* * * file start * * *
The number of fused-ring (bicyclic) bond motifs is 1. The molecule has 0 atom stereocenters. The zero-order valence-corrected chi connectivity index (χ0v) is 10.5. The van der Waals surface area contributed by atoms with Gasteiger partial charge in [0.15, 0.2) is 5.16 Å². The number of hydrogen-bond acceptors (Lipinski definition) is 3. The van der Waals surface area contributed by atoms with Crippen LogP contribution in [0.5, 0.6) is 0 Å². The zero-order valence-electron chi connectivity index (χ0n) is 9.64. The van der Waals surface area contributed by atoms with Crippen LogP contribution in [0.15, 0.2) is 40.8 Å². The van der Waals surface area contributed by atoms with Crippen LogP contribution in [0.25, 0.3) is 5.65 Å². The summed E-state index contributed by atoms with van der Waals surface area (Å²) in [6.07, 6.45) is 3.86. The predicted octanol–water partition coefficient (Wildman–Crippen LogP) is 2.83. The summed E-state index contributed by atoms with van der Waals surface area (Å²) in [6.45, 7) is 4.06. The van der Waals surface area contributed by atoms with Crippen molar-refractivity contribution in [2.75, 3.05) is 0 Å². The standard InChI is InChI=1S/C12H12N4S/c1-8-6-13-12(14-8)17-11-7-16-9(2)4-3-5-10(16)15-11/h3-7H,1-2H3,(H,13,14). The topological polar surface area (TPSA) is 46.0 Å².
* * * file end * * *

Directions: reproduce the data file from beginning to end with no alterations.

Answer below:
The number of fused-ring (bicyclic) bond motifs is 1. The molecule has 0 atom stereocenters. The zero-order valence-corrected chi connectivity index (χ0v) is 10.5. The van der Waals surface area contributed by atoms with Gasteiger partial charge in [0.15, 0.2) is 5.16 Å². The number of hydrogen-bond acceptors (Lipinski definition) is 3. The van der Waals surface area contributed by atoms with Crippen LogP contribution in [0.5, 0.6) is 0 Å². The zero-order valence-electron chi connectivity index (χ0n) is 9.64. The van der Waals surface area contributed by atoms with Crippen LogP contribution in [0.15, 0.2) is 40.8 Å². The van der Waals surface area contributed by atoms with Crippen LogP contribution in [0.25, 0.3) is 5.65 Å². The summed E-state index contributed by atoms with van der Waals surface area (Å²) in [6.07, 6.45) is 3.86. The predicted octanol–water partition coefficient (Wildman–Crippen LogP) is 2.83. The summed E-state index contributed by atoms with van der Waals surface area (Å²) in [6.45, 7) is 4.06. The van der Waals surface area contributed by atoms with Crippen molar-refractivity contribution in [2.75, 3.05) is 0 Å². The standard InChI is InChI=1S/C12H12N4S/c1-8-6-13-12(14-8)17-11-7-16-9(2)4-3-5-10(16)15-11/h3-7H,1-2H3,(H,13,14). The topological polar surface area (TPSA) is 46.0 Å².